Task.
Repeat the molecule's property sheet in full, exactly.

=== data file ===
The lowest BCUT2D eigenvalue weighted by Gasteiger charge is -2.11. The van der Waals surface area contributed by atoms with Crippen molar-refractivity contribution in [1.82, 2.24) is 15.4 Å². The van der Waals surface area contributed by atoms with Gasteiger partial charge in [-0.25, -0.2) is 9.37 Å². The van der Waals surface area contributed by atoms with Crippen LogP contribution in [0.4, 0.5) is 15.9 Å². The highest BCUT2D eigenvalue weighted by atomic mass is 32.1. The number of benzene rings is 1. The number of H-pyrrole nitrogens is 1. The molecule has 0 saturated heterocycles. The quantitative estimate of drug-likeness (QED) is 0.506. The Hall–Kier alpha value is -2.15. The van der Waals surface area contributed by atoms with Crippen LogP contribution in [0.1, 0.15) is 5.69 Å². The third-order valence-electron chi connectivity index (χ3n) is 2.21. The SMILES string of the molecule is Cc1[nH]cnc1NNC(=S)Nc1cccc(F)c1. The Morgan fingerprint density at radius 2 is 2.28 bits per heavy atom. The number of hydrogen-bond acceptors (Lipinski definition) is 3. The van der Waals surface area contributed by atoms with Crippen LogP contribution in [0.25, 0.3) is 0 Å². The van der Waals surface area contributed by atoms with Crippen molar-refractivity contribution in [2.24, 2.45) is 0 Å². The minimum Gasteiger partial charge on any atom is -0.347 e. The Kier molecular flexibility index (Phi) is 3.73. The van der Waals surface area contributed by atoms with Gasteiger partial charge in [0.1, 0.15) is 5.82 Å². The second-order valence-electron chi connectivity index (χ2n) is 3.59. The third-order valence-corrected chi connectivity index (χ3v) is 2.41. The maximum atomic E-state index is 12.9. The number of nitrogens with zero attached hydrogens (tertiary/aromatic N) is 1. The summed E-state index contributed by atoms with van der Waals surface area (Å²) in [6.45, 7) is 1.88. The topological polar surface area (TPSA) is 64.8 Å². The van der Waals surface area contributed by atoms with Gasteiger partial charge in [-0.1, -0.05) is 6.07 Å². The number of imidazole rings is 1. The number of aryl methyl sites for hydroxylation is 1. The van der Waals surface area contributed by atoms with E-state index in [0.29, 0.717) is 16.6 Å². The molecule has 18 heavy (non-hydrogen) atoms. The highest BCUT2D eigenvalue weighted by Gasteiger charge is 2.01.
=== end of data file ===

The lowest BCUT2D eigenvalue weighted by Gasteiger charge is -2.11. The van der Waals surface area contributed by atoms with Crippen molar-refractivity contribution in [1.82, 2.24) is 15.4 Å². The van der Waals surface area contributed by atoms with Gasteiger partial charge in [-0.25, -0.2) is 9.37 Å². The van der Waals surface area contributed by atoms with Crippen LogP contribution in [0.4, 0.5) is 15.9 Å². The highest BCUT2D eigenvalue weighted by atomic mass is 32.1. The number of benzene rings is 1. The number of H-pyrrole nitrogens is 1. The molecule has 0 saturated heterocycles. The quantitative estimate of drug-likeness (QED) is 0.506. The Hall–Kier alpha value is -2.15. The van der Waals surface area contributed by atoms with Crippen LogP contribution in [0.1, 0.15) is 5.69 Å². The third-order valence-electron chi connectivity index (χ3n) is 2.21. The SMILES string of the molecule is Cc1[nH]cnc1NNC(=S)Nc1cccc(F)c1. The Morgan fingerprint density at radius 2 is 2.28 bits per heavy atom. The number of hydrogen-bond acceptors (Lipinski definition) is 3. The van der Waals surface area contributed by atoms with Crippen LogP contribution in [0.25, 0.3) is 0 Å². The van der Waals surface area contributed by atoms with Crippen molar-refractivity contribution in [2.24, 2.45) is 0 Å². The minimum Gasteiger partial charge on any atom is -0.347 e. The Kier molecular flexibility index (Phi) is 3.73. The van der Waals surface area contributed by atoms with Gasteiger partial charge in [0.1, 0.15) is 5.82 Å². The second-order valence-electron chi connectivity index (χ2n) is 3.59. The third-order valence-corrected chi connectivity index (χ3v) is 2.41. The maximum atomic E-state index is 12.9. The number of nitrogens with zero attached hydrogens (tertiary/aromatic N) is 1. The summed E-state index contributed by atoms with van der Waals surface area (Å²) in [6.45, 7) is 1.88. The topological polar surface area (TPSA) is 64.8 Å². The van der Waals surface area contributed by atoms with Gasteiger partial charge in [-0.1, -0.05) is 6.07 Å². The number of imidazole rings is 1. The number of aryl methyl sites for hydroxylation is 1. The van der Waals surface area contributed by atoms with E-state index in [0.29, 0.717) is 16.6 Å². The molecule has 18 heavy (non-hydrogen) atoms. The highest BCUT2D eigenvalue weighted by Gasteiger charge is 2.01.